Planning for Day Camp


Important Information When Considering Day Camps for Children

"Day camps should successfully integrate learning, creativity, new friendships and fun," says Katherine Murphy, early childhood education specialist at the Bay Area Discovery Museum in Sausalito, CA. "Camps are a great way to build upon individuality and learn how to work with peers."

If this will be your child's first experience with day camp, you'll want to make sure to check out the following tips and suggestions from the experts.

 

Determining readiness:

1. Does your child easily interact with peers?

2. Is your child willing to explore new places and learn new concepts?

3. Does your child have special needs or a specific learning style that should be communicated to the day camp?

4. Is your child comfortable with being away from you? Has he or she had play dates without you before?



Making an easier transition into day camp:

1. Visit the museum or day camp ahead of time to create a comfort level.

2. Sign up for day camp with a friend.

3. Explain to your child as much as possible about the day camp. Let her or him help you research camps to provide buy-in.

4. Try preparatory activities at home before initial class to create excitement and learn more.

5. Talk to the instructor and build a good relationship so that your child feels comfortable at camp.

6. Let the instructor know of special requirements such as not eating specific foods or scheduled medicine.

7. Confirm that your child will be placed with the appropriate age group.

8. Keep toys at home as they distract your child from enjoying day camp and participating in the fun. 



Questions to ask the day Camp:

1. What are the instructor's qualifications, both in the activity and with children?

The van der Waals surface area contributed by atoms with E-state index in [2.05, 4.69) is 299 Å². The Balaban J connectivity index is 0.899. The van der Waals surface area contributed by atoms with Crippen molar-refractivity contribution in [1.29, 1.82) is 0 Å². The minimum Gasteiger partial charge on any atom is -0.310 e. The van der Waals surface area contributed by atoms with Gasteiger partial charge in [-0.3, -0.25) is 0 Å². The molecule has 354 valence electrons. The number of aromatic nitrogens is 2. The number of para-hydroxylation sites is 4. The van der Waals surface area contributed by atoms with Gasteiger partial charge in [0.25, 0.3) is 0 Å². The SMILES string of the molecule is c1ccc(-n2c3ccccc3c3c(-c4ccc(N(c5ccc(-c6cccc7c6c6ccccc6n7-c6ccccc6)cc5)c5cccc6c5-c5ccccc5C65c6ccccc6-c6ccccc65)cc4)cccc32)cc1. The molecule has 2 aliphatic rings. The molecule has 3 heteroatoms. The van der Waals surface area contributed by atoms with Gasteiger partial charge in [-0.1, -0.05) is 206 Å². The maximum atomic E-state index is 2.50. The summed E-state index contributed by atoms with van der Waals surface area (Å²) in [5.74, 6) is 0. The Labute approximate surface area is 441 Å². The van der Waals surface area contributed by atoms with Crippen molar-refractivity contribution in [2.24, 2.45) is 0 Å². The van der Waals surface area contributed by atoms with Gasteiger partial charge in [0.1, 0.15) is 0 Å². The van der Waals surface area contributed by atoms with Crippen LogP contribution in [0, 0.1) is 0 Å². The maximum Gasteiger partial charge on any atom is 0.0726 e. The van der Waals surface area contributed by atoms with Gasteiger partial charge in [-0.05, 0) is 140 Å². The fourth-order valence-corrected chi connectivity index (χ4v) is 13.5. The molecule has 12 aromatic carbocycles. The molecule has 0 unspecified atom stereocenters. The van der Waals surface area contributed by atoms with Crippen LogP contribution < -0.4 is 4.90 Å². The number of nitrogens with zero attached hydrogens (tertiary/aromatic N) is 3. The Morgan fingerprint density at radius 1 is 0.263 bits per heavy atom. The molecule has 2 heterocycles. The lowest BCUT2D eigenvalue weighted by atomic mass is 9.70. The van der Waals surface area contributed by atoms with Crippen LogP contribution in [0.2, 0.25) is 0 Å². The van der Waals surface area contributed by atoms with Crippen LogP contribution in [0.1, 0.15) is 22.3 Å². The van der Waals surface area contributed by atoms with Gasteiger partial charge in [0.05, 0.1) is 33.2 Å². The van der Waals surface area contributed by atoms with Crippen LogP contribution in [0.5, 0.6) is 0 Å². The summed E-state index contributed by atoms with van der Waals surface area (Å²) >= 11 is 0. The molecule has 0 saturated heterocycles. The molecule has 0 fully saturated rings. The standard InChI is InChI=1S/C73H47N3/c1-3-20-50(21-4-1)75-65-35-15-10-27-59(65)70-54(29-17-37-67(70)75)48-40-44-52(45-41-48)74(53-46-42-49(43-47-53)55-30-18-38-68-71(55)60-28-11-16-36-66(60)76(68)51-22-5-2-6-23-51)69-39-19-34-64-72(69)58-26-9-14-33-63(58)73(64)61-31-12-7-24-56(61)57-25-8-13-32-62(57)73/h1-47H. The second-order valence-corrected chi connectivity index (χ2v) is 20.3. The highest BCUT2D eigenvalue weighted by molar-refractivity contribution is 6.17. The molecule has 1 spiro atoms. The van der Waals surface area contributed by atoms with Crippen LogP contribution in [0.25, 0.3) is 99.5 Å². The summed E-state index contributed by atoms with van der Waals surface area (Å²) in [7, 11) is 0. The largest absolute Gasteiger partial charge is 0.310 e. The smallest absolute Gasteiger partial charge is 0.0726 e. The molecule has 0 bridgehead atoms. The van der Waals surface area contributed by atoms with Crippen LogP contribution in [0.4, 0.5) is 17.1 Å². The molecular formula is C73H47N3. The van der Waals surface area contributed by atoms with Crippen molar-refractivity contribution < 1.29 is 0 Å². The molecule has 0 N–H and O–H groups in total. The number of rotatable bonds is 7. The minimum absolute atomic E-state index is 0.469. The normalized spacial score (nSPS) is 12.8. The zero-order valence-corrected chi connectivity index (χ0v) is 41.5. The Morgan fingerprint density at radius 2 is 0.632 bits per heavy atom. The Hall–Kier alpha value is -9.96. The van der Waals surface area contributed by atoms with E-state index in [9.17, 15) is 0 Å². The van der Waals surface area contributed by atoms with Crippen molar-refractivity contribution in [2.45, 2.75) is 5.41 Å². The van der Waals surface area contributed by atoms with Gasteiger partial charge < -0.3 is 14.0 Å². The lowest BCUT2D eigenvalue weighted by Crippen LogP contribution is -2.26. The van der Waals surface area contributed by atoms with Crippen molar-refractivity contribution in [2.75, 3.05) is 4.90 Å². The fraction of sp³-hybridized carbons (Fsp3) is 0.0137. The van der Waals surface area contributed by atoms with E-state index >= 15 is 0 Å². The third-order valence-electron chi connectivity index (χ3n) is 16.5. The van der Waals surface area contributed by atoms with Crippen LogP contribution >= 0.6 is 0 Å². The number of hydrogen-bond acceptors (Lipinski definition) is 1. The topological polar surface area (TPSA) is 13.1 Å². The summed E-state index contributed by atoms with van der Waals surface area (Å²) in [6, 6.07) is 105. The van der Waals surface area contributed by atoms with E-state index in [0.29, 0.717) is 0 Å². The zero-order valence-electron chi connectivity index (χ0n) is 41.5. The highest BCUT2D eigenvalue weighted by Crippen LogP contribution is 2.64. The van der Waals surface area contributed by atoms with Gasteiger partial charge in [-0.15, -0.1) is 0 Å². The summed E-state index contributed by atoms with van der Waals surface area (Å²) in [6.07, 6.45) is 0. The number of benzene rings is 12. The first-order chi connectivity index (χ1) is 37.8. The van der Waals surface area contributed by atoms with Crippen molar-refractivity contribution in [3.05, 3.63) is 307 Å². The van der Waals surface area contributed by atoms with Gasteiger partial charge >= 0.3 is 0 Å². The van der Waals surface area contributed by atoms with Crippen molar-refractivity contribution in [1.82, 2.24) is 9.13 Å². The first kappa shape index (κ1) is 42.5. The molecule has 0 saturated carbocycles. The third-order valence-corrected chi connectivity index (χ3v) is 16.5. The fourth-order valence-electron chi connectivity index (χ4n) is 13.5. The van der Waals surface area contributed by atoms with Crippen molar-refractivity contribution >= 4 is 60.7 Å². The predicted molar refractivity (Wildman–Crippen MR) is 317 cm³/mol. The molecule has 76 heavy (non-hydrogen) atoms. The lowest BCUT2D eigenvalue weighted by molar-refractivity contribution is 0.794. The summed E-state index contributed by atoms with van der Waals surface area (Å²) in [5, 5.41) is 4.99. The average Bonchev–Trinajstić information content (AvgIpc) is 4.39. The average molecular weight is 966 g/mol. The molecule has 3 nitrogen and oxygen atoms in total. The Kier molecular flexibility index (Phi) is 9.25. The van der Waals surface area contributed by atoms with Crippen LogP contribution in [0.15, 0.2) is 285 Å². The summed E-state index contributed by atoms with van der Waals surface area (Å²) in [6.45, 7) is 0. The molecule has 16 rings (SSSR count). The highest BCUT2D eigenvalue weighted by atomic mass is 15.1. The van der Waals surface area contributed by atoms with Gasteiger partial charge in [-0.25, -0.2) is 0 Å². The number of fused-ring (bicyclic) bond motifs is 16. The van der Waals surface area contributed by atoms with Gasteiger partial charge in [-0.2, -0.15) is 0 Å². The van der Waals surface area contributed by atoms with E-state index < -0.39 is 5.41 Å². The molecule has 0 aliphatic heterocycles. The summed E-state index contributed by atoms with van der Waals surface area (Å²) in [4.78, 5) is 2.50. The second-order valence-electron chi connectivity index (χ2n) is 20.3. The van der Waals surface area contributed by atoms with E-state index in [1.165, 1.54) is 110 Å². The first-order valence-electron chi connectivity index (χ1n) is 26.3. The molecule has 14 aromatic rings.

2. What is the camper to instructor ratio?

3. Does the camp match my parenting techniques and philosophy?

4. How does the camp handle discipline?

5. How much are sessions?

6. Is there extended care in case I am late in picking up my child?

7. Does my child need to bring supplies? (i.e. lunch, snack, special clothing, etc.)

8. Will my child bring things home?

9. How is the day structured? Do classes have play breaks? How long?

10. What is done to break the ice between children?

11. What will my child learn?

12. What are the logistics? How are drop-off and pick-up times organized?

13. What safety precautions are made? Is there a sign-in and sign-out system?

14. What are the emergency procedures? In case of emergency, who will contact me?

15. What if my child becomes homesick?

16. Are there any extra charges I need to know about?

17. Will classes be divided into age groups and set-up in a developmentally appropriate way?

18. May I call references?

19. What training does the staff undergo?

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24 Dec 2013


By Boston Parents Paper
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